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Publisher's Summary

This classic book is natural history at its best. The world of insects is Howard Evans' "little-known planet," the realm of the cockroach and the cricket, the wasp and the bedbug. With the precision and authority of a distinguished biologist, and the wit and grace of an accomplished writer, Howard Evans muses on the uniqueness of dragonflies, the romantic impulses of butterflies, the musicianship of crickets, and the mysteries of the firefly. The insect realm never fails to enlighten, entertain, and sometimes provoke: as Evans asks, "Is the fly a more intricate machine than he appears, or are we less clever than we suppose ourselves to be?"
©1984 Howard Ensign Evans (P)2002 New Millennium Audio, All Rights Reserved

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Overall

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Story

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  • Overall
  • Anne
  • Yellowknife, Northwest Terr, Canada
  • 02-16-04

Some of my favorite bug groups!

The more interesting intricacies of insect life histories are presented in a series of chapters, each including some wry commentary from the entomologist's point of view. As a biologist, I found this an easy and fun review of the groups (cockroaches, fireflies, crickets, wasps, bedbugs, dragonflies and butterflies) and enjoyed the author's perspective. The book was first published some 36 years ago with an update in 1993. The language and storytelling style are enjoyable and do not require a scientific background. I found that the author digressed a little too far into the realm of opinion at the end, but overall found this an enjoyable listen!

8 of 9 people found this review helpful

  • Overall

Outdated

This is one book that would have been improved if it was in an abridged format. The way studies were quoted gave the book the mood of reading a Master's Thesis rather than an entertaining science piece. Also, the content of the book is outdated, being published in 1968. An epilogue published in 1993 did not make up for having to wade through outdated material.

7 of 8 people found this review helpful

  • Overall
  • Performance
  • Story
  • Jeff
  • holland, MI, United States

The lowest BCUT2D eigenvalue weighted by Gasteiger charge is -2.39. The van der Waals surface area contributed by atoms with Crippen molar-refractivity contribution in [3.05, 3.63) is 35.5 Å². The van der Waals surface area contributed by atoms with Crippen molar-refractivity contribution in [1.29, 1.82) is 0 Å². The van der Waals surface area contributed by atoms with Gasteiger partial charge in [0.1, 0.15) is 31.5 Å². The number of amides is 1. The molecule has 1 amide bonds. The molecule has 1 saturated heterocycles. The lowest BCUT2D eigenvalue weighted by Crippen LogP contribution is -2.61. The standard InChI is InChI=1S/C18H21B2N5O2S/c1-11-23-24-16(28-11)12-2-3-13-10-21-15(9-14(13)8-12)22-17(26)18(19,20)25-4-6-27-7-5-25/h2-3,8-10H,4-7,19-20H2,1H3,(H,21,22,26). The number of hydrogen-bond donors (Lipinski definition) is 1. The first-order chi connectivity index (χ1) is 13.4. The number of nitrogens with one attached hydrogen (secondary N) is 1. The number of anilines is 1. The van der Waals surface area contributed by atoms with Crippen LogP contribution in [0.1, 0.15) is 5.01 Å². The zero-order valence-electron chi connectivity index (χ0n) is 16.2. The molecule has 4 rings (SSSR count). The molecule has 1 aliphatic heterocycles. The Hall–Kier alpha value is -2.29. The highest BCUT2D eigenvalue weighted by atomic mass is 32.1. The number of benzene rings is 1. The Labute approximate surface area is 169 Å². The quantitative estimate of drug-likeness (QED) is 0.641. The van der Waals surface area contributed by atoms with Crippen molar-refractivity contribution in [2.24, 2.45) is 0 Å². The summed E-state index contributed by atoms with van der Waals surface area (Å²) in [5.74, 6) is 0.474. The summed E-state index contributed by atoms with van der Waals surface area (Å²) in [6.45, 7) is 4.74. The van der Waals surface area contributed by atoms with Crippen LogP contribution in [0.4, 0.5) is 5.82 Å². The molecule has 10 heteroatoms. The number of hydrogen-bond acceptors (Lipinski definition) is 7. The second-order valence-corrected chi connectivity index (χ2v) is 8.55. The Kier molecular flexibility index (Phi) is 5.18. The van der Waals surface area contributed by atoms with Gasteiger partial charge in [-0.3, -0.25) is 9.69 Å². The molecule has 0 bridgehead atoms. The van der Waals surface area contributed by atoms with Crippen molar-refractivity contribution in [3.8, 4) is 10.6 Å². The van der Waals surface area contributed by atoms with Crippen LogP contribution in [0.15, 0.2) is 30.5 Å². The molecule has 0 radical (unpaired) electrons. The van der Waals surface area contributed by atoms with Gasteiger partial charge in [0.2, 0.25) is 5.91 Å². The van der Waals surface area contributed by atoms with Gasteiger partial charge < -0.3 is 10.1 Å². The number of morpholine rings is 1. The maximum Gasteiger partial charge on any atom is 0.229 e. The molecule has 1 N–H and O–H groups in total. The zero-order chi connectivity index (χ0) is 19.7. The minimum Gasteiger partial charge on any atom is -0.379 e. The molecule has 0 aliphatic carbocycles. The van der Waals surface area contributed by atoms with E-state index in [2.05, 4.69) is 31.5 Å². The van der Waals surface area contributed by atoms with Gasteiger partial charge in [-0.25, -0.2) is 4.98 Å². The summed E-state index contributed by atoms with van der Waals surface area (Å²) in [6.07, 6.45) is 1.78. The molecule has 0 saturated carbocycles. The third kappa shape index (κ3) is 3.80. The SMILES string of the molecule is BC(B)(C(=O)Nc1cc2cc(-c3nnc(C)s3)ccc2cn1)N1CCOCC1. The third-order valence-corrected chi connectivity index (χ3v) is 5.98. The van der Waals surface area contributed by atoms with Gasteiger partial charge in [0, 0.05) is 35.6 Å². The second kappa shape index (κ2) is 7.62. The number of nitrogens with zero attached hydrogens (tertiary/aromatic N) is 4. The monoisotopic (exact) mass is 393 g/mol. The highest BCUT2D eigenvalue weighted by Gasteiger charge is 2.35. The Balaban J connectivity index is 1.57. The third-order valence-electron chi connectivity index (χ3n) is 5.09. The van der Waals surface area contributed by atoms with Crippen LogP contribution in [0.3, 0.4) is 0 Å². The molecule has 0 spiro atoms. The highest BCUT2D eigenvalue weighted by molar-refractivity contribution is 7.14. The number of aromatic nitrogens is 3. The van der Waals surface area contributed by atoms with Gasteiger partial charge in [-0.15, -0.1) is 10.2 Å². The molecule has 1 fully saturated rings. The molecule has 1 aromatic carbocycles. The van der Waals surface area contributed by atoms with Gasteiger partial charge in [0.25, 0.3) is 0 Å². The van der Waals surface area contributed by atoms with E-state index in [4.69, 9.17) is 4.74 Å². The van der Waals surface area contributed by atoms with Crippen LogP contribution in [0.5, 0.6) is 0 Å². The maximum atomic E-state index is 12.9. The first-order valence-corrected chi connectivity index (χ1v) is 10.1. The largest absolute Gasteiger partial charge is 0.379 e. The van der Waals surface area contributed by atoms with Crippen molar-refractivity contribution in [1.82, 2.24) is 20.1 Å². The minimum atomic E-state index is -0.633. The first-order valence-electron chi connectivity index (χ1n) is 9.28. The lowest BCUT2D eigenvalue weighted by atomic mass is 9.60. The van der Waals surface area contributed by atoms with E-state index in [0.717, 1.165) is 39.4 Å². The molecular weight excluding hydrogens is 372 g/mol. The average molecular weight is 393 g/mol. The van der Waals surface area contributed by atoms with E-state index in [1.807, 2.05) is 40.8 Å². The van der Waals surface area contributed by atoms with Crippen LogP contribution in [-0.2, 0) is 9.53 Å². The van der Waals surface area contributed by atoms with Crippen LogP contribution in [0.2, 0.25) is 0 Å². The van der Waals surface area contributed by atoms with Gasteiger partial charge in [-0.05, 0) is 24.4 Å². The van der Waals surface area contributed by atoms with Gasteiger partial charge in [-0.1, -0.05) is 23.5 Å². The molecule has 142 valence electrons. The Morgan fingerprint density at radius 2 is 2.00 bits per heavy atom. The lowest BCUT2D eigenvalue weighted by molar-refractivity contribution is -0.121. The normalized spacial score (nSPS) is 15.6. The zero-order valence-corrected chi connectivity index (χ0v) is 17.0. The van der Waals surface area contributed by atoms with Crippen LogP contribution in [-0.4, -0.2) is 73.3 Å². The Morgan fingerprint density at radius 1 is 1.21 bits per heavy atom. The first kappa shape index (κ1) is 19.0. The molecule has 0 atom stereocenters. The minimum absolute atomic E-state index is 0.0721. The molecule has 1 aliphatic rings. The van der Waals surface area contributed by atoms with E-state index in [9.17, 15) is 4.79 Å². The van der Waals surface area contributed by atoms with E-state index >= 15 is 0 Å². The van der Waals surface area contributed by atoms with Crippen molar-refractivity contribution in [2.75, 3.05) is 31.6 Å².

• 11-11-11

Good book

would love to hear more bug books like this on Audible, a few things are out dated but still a good book

1 of 1 people found this review helpful

  • Overall
  • Lucas
  • Austin, TX, United States
  • 10-27-09

often poetic celebration of insects

Some of the passages in this book are absolutely beautiful. Yes, it's dated with frequent references to the huge, 60's & 70's investment in the space program, but the intro alone makes a compelling case to appreciate and take greater interest in the ubiquitous insects.

Some chapters were more intriguing than others and, yes, there's an environmental diatribe (which I happened to like) in the last 20% of the book or so but I found it a really lovely piece of nature writing.

He goes into depth about fireflies, dragon/damsel-flies, locusts (not my favorite chapter), crickets, roaches, true flies and more. My only real criticism is that I would have like to have had an overview of the insect class before these "case study" chapters began

Give it a listen and you may find yourself intrigued with a part of the natural world you may have ignored.

1 of 1 people found this review helpful

  • Overall
  • W R
  • Tuscumbia, AL, USA
  • 01-20-05

Absolutely one of the Best!

The reader is perfect for this text, masterfully imparting the droll humor while offering wonderful information about the strange habits of various insects and the scientists who study them.

1 of 1 people found this review helpful

  • Overall
  • Performance
  • Story
  • Kirstin
  • Atlanta, GA, United States
  • 07-06-15

Beautiful read even though it is a little outdated

What did you love best about Life on a Little Known Planet?

I loved the descriptions of the insects themselves and their habits.

What did you like best about this story?

I loved the descriptions of the insects the most of all. Also the history of the scientist that studied them. This book is a little outdated at times and the author often rants on about political issue ( the budgeting of the space program and environmental hazards) but the essentials are worth reading. It is rather scary how little has change in the movement to protect the environment. There was quite a lot of time spent on the authors opinions about what was environmentally sound and what was not. I didn't really enjoy the opinionated parts, but it didn't ruin the book for me.

What do you think the narrator could have done better?

The narration was pretty dry, but I don't think that there was much more that could have been done. Maybe a better recording.

Was this a book you wanted to listen to all in one sitting?

Not really, but I did read it over a two day period

  • Overall

disappointed

The first 1/2 of this book was very interesting. I listened and learned many things about insects. The 2nd half was was a sneak attack to promote his own environmental agenda- booooring!

6 of 18 people found this review helpful